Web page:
Yesterday morning I attended the early breakfast press view (the first ‘breakfast’ view I’ve ever attended where there was no breakfast! hmph) of The Design Museum’s Designs Of The Year. Luckily, the show was so fantastic that I didn’t even notice my grumbling tum: 99 designs chosen by a panel of artists, architects, curators, designers, journalists and other experts, tidily packed into the first floor of The Design Museum.
This year the majority of pieces were either heavily technically or ethically focused, with a strong emphasis on 3D printing and aid in third world countries. The winners will be announced in due course, the jury hoping to pick category winners by the end of this week, but top of my list are The Sea Chair, Little Sun and Kit Yamoyo; three stunning examples of intelligent, and potentially life changing, design.
I had no idea about the effect that the dumping of plastic had on our world environment before 10am on Tuesday morning, but it turns out, it’s pretty huge. Simply put, there are gyres in our sea which act as whirlpools which collect debris; this has now resulted in three enormous plastic islands sitting just below the surface – all ‘out of sight and out of mind’ until now. These islands, the Great Pacific Garbage Patch, the Indian Ocean Garbage Patch and North Atlantic Garbage Patch are breaking up and the light plastics they contain are beginning to wash up on British beaches.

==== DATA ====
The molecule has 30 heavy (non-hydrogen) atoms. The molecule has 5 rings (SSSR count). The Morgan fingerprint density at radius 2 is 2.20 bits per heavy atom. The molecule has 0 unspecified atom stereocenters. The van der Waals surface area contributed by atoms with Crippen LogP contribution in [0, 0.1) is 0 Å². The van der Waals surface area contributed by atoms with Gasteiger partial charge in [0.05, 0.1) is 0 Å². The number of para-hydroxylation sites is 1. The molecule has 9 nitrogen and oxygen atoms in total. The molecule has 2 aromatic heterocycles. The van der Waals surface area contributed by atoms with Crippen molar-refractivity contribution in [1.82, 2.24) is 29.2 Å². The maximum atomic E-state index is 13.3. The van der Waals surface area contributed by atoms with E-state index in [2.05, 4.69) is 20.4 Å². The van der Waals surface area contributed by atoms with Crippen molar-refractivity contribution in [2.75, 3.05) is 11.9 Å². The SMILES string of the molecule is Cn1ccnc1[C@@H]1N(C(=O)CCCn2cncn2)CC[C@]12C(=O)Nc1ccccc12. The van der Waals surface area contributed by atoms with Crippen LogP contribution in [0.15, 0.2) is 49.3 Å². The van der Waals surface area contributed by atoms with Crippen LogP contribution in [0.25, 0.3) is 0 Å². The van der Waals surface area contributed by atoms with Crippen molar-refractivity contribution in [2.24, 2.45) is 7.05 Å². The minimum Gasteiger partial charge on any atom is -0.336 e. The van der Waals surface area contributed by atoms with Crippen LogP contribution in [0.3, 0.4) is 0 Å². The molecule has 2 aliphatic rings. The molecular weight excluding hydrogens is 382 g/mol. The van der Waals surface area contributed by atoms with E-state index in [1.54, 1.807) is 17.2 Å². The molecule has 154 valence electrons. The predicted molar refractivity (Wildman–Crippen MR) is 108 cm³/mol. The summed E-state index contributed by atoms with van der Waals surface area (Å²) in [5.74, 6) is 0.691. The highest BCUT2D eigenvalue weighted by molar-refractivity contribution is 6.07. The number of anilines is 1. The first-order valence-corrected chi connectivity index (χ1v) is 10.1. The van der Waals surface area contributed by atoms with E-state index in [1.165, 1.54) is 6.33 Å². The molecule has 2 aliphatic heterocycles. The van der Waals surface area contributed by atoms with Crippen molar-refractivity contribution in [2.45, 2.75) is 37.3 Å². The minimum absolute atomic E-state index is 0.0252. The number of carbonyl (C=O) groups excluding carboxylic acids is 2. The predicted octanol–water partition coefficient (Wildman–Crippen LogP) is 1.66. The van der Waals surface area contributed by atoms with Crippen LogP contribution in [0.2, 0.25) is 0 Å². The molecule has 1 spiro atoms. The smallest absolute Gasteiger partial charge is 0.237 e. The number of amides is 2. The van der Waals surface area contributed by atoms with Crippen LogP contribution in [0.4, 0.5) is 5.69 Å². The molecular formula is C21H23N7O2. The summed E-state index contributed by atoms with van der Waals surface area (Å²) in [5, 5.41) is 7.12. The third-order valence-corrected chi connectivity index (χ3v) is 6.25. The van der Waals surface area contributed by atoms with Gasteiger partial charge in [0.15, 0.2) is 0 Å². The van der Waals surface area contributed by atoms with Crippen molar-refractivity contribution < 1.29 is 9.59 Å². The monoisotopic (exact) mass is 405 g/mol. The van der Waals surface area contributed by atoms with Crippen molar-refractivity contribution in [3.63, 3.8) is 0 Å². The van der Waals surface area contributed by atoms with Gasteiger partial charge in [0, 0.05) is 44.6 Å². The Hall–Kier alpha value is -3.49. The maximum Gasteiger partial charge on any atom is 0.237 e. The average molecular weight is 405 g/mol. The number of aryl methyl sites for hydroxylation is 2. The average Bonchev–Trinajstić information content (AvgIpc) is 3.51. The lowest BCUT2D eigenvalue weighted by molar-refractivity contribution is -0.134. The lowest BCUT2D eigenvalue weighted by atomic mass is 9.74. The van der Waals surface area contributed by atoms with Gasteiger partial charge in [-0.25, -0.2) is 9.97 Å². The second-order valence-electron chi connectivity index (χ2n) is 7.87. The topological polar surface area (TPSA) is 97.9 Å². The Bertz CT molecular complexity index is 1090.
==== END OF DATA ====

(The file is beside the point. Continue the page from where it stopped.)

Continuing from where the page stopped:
The project begun when Kieren and a few friends heard a radio piece about an enormous bundle of debris which had arrived on a beach in the Southwest, and decided on a whim (in hindsight a pretty profitable whim) to drive down and have a look for themselves.
Arriving on the white sands of a postcard-perfect beach, the group thought it had been a wasted trip, but after a closer look begun to notice fine grains which floated where others did not: ground down plastic, the waves a ‘plastic soup.’
Chatting to the local fishermen who, like many tradesmen are suffering due to supermarket exploitation, the group came up with an idea: why not trawl for plastic instead?
The collaboration between Kieren Jones, Studio Swine and the seamen of Hastings has now resulted in a line of unique three-legged stools, all made entirely from discarded plastic, melted and formed at sea, upon the boat. The stools are crude and heavy and the process messy and smelly, but they have an identifiable charm as clunky symbols of a small plight to help save our seas, our jobs and our livelihood as a whole.
The finishing touch to these stools acts as a nod to the fishermen who brought this project to life, and for me completes the story: tied by a ragged rope to each stool is a small tag noting the coordinates of where its plastic body was harvested, melted down and reinvented.
The Sea Chair Project is in its infancy, but I hope that it continues to be nurtured and to grow into something which really makes a substantial difference to our great British seaside.